Since the kick-off early 2012 of “K(ing) (O)f (T)he W(orld)” (Erwin Java – guitar, Fokke de Jong – drums/backing vocals, Govert van der Kolm – Hammond/backing vocals and Ruud Weber – lead vocals/bass) things have developed prosperously for this Dutch blues-, rhythm & roots band. In less then 4 years the band built a solid name in the blues scene through the release of 2 studio – and 1 live album (Can’t go home 2013, KOTW 2014 and Live at Paradiso 2015). All 3 albums scored sheer positive reviews as well in the Dutch as in the foreign music press. But also a great live reputation has been built up through shows at the North Sea Jazz Festival…
A mere 16 years after Erich Kunzel and the Cincinnati Pops recorded their now-classic Christmas with the Pops, Christmastime Is Here is their 2006 follow-up. It sticks to the same basic formula: a mix of orchestral, choral, and solo numbers performed by the Indiana University Singing Hoosiers (a Kunzel favorite, succeeding the original's May Festival Chorus), the School for Creative and Performing Arts Children's Choir (who sang on the original, though presumably with a different roster), and an entirely new crop of soloists. While the original relied on classic veterans such as Rosemary Clooney and Doc Severinsen, Christmastime Is Here makes use of hip jazz vocalists (and, not coincidentally, Telarc recording artists all) Ann Hampton Callaway ("I Wonder as I Wander"), Tierney Sutton ("I'll Be Home for Christmas"), Tony DeSare ("The Christmas Song"), and John Pizzarelli (""Silver Bells") as well as British sextet the King's Singers ("Silent Night").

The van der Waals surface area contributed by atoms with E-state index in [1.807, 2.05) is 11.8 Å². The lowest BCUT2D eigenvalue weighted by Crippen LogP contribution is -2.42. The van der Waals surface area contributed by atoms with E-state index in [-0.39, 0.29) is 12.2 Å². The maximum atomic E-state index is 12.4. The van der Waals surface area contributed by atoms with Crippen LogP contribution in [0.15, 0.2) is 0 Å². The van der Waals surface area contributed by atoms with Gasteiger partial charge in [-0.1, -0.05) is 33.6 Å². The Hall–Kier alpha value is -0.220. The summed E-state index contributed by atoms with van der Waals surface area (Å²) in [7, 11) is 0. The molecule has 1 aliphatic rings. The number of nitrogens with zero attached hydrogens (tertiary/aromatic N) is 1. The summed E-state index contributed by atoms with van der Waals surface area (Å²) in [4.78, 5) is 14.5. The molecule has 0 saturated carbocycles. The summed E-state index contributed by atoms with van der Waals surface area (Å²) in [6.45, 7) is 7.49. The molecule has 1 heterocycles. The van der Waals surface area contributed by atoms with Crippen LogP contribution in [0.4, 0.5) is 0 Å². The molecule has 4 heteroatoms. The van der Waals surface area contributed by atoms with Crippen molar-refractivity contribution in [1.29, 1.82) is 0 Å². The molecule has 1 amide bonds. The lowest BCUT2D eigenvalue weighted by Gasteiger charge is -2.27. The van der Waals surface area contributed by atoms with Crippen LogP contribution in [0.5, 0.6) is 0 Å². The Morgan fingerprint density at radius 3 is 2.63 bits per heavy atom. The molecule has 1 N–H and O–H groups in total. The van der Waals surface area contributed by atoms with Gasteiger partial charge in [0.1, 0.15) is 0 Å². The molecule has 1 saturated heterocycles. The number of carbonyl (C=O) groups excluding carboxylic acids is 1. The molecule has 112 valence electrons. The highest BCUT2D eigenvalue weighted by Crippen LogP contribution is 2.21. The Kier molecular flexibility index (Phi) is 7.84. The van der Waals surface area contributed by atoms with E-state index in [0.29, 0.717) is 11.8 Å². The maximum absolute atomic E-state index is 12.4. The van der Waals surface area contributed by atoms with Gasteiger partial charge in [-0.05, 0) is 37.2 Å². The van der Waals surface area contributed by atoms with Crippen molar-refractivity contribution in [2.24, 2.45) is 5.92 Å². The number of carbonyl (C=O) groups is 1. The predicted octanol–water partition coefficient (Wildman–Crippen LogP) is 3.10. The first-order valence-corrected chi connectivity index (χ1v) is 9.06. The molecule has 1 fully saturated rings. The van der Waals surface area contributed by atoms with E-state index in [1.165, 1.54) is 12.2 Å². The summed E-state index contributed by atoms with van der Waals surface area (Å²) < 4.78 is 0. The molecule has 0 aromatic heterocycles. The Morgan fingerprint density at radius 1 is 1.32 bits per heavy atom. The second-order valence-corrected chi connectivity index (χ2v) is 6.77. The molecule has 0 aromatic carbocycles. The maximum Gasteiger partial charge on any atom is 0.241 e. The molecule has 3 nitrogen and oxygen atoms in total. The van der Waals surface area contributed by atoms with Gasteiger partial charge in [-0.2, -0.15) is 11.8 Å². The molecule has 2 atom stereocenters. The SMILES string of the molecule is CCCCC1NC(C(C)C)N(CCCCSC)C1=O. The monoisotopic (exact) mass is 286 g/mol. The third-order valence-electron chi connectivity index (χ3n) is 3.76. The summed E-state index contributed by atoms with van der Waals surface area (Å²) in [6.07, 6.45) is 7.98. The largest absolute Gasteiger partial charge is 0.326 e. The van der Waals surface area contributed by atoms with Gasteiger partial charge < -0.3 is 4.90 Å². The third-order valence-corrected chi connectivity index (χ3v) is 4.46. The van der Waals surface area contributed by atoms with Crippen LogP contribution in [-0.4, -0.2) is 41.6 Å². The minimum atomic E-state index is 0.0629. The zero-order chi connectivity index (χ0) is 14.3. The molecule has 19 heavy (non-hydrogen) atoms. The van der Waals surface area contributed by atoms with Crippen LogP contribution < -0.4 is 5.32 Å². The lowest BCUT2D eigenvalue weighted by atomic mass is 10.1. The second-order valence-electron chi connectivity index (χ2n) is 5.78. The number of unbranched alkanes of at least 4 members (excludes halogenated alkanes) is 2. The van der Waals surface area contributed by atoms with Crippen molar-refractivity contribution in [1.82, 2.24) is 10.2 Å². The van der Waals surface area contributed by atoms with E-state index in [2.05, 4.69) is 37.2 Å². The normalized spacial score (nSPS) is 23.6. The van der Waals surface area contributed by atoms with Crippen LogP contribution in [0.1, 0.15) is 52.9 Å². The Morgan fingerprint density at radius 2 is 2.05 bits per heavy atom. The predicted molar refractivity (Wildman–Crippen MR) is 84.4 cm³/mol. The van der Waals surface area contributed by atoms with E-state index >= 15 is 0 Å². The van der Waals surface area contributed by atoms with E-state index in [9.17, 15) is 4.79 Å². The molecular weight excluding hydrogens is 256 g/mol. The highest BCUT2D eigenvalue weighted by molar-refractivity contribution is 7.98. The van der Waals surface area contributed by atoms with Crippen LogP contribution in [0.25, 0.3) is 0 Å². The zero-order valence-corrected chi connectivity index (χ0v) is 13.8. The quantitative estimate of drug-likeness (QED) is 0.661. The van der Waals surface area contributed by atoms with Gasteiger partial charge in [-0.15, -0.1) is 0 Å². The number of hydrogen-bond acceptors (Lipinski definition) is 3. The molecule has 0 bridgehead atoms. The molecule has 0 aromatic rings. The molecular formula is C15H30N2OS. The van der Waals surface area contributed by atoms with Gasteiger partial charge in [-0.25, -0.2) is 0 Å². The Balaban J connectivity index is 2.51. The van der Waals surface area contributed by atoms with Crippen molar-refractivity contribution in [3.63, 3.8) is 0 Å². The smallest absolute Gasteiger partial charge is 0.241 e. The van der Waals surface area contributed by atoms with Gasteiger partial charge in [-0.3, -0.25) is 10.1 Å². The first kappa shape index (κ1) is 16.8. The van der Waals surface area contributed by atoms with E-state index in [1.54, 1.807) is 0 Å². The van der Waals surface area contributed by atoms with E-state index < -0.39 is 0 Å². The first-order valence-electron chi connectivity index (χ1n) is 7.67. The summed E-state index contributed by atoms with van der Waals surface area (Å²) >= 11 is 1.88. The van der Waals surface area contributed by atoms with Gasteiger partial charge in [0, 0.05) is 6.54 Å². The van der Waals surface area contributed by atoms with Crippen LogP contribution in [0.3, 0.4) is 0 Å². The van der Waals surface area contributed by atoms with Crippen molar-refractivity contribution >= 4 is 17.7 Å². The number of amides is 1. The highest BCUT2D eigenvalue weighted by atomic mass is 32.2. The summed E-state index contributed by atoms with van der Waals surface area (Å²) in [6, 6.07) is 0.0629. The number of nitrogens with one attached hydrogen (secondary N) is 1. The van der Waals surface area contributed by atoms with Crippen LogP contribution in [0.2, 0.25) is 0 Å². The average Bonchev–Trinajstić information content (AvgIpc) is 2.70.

…Kunzel's Ruslan and Ludmilla overture is suitably festive, even if it doesn't quite achieve the breathless intensity exhibited by Bernstein or Pletnev. But then, being "definitive" isn't the point of this album–enjoyable music-making is, and in that respect it's a triumph. Especially so as the Cincinnati Pops plays masterfully and with great enthusiasm throughout the program. (Listen to the bold trombones in Mussorgsky's Polonaise or to the singing strings in Spartacus.) Telarc captures it all in its signature vivid, high-impact sound. Yes, I know you already have a couple of Russian favorites discs in your collection, but this new Telarc release is special enough that you'll want to make room for it.
In 1930s New Orleans, the Cincinnati Kid, a young stud poker player who travels from one big game to the next, stopping along the way up with various girls